Timing variations inevitably exist among the network components. High frequency variations, referred to as jitter, are typically reduced to manageable levels through the use of jitter filters in each node. Low frequency variations, referred to as wander, are typically dealt with in a network through the use of buffers located within the nodes of the network. Specifically, these buffers store a small amount of data, allowing it to build up or be drained by a small magnitude wander without data loss or errors. When wander exceeds the capacity of the buffers they either repeat (i.e., underflow) or discard (i.e., overflow) blocks of data to compensate for differences in timing between the source and destination nodes. Underflow and overflow operations, generally referred to as slip, typically result in errors within the network. For example, in a voice circuit, slip may be detected by popping or clicking sounds, whereas in data transmissions, slip is manifested in the loss of data. Very large buffers can reduce the probability of such errors, but they increase the delay through the network. Delay is undesirable, so buffer size is minimized.
Various clock recovery techniques have been developed to maintain network synchronization to avoid such loss of data. A technique commonly used in BISDN systems implementing ATM is the synchronous residual time stamp (SRTS) clock recovery method. One conventional SRTS clock recovery method is described in U.S. Pat. No. 5,260,978 to Fleischer et al., (hereinafter "Fleischer").
The SRTS clock recovery technique discussed in that patent carries timing information, in the form of a residual time stamp (RTS), through the network along with the data transmission. The SRTS clock recovery system residing in the destination node uses the timing information to recover the frequency of the source node clock and to generate a transmit clock of the same frequency, at which the destination node transmits the data to a destination user process.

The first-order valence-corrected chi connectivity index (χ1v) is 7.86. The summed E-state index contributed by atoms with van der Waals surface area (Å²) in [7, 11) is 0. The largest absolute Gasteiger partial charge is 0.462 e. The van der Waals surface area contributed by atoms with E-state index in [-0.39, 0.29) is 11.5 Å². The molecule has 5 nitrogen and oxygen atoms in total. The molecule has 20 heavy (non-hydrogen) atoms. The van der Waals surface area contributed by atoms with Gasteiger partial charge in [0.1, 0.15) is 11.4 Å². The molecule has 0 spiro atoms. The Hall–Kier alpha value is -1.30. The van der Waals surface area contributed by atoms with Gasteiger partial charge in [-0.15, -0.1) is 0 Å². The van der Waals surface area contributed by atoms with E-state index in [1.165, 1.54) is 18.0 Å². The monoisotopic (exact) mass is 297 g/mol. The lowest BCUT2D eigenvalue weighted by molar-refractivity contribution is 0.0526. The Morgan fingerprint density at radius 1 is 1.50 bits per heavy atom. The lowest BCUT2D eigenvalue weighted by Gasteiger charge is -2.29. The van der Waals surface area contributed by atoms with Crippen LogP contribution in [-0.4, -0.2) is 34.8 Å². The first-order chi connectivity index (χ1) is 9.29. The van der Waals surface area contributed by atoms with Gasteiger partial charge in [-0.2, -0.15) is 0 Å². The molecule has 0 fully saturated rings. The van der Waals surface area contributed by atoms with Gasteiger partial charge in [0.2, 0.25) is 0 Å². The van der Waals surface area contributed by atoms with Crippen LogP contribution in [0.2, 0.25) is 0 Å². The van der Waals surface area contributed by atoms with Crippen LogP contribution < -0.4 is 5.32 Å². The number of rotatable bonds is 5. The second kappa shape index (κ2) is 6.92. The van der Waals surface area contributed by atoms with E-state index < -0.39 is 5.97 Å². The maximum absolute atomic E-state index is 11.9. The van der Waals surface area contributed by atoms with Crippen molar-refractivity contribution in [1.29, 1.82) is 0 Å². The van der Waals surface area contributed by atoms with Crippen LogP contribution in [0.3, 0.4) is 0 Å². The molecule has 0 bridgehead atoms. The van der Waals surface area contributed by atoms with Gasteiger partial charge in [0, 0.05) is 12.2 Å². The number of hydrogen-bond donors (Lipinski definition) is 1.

At the source node, an RTS sample is generated representing the frequency difference between the source node clock and the network reference clock. Once the RTS sample is conveyed to a destination node with a data transmission, the destination node attempts to produce a similar destination transmit clock frequency by generating a local RTS sample and comparing it to the received RTS sample. The difference between the two RTS values is utilized to directly control an oscillator generating the transmit clock. A feedback loop is provided to enable the above process to be repeated until the transmit clock frequency matches the source node clock frequency.
The term "residual" stems from the fact that this technique actually sends a value representing the residual part of the frequency difference information. This approach is based on the assumption that the nominal part of the derived reference clock is known at the source and destination nodes due to the common availability of the network reference clock. A 4 bit RTS sample has been established as the standard by the International Telecommunications Union (ITU) to transmit the residual frequency difference information while consuming a minimal amount of bandwidth. The local RTS sample generated by the SRTS clock recovery system located in the destination node is also 4 bits in length for proper comparison to the received RTS sample as noted above.